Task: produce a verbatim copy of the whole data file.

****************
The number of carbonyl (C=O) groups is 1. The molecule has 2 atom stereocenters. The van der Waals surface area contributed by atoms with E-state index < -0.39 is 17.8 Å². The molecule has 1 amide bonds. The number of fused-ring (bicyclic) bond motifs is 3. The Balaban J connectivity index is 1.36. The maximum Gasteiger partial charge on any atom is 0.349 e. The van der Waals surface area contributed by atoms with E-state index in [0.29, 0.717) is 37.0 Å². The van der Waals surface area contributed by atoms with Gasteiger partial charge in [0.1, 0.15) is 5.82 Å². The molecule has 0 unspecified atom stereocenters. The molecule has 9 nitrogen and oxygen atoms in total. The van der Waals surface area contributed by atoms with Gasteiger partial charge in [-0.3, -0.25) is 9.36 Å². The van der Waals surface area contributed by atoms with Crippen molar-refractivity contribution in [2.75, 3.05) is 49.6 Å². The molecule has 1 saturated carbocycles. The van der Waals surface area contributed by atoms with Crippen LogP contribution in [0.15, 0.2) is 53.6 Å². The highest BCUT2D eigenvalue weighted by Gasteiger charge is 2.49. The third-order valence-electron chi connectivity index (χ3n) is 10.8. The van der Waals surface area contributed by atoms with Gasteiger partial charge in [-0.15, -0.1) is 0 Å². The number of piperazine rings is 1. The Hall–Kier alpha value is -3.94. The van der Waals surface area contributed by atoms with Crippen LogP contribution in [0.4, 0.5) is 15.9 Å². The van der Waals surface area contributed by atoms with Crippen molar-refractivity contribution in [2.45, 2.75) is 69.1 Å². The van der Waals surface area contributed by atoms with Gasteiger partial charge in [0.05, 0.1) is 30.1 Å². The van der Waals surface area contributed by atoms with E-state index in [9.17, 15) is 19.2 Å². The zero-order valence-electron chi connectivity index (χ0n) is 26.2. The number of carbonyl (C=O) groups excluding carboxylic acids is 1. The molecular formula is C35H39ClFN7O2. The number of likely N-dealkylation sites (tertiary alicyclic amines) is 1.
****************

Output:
The number of carbonyl (C=O) groups is 1. The molecule has 2 atom stereocenters. The van der Waals surface area contributed by atoms with E-state index < -0.39 is 17.8 Å². The molecule has 1 amide bonds. The number of fused-ring (bicyclic) bond motifs is 3. The Balaban J connectivity index is 1.36. The maximum Gasteiger partial charge on any atom is 0.349 e. The van der Waals surface area contributed by atoms with E-state index in [0.29, 0.717) is 37.0 Å². The van der Waals surface area contributed by atoms with Gasteiger partial charge in [0.1, 0.15) is 5.82 Å². The molecule has 0 unspecified atom stereocenters. The molecule has 9 nitrogen and oxygen atoms in total. The van der Waals surface area contributed by atoms with Gasteiger partial charge in [-0.3, -0.25) is 9.36 Å². The van der Waals surface area contributed by atoms with Crippen molar-refractivity contribution in [2.75, 3.05) is 49.6 Å². The molecule has 1 saturated carbocycles. The van der Waals surface area contributed by atoms with Crippen LogP contribution in [0.15, 0.2) is 53.6 Å². The highest BCUT2D eigenvalue weighted by Gasteiger charge is 2.49. The third-order valence-electron chi connectivity index (χ3n) is 10.8. The van der Waals surface area contributed by atoms with Gasteiger partial charge in [-0.15, -0.1) is 0 Å². The number of piperazine rings is 1. The Hall–Kier alpha value is -3.94. The van der Waals surface area contributed by atoms with Crippen LogP contribution in [0.4, 0.5) is 15.9 Å². The van der Waals surface area contributed by atoms with Crippen molar-refractivity contribution in [2.45, 2.75) is 69.1 Å². The van der Waals surface area contributed by atoms with Gasteiger partial charge in [0.05, 0.1) is 30.1 Å². The van der Waals surface area contributed by atoms with E-state index in [9.17, 15) is 19.2 Å². The zero-order valence-electron chi connectivity index (χ0n) is 26.2. The number of carbonyl (C=O) groups excluding carboxylic acids is 1. The molecular formula is C35H39ClFN7O2. The number of likely N-dealkylation sites (tertiary alicyclic amines) is 1.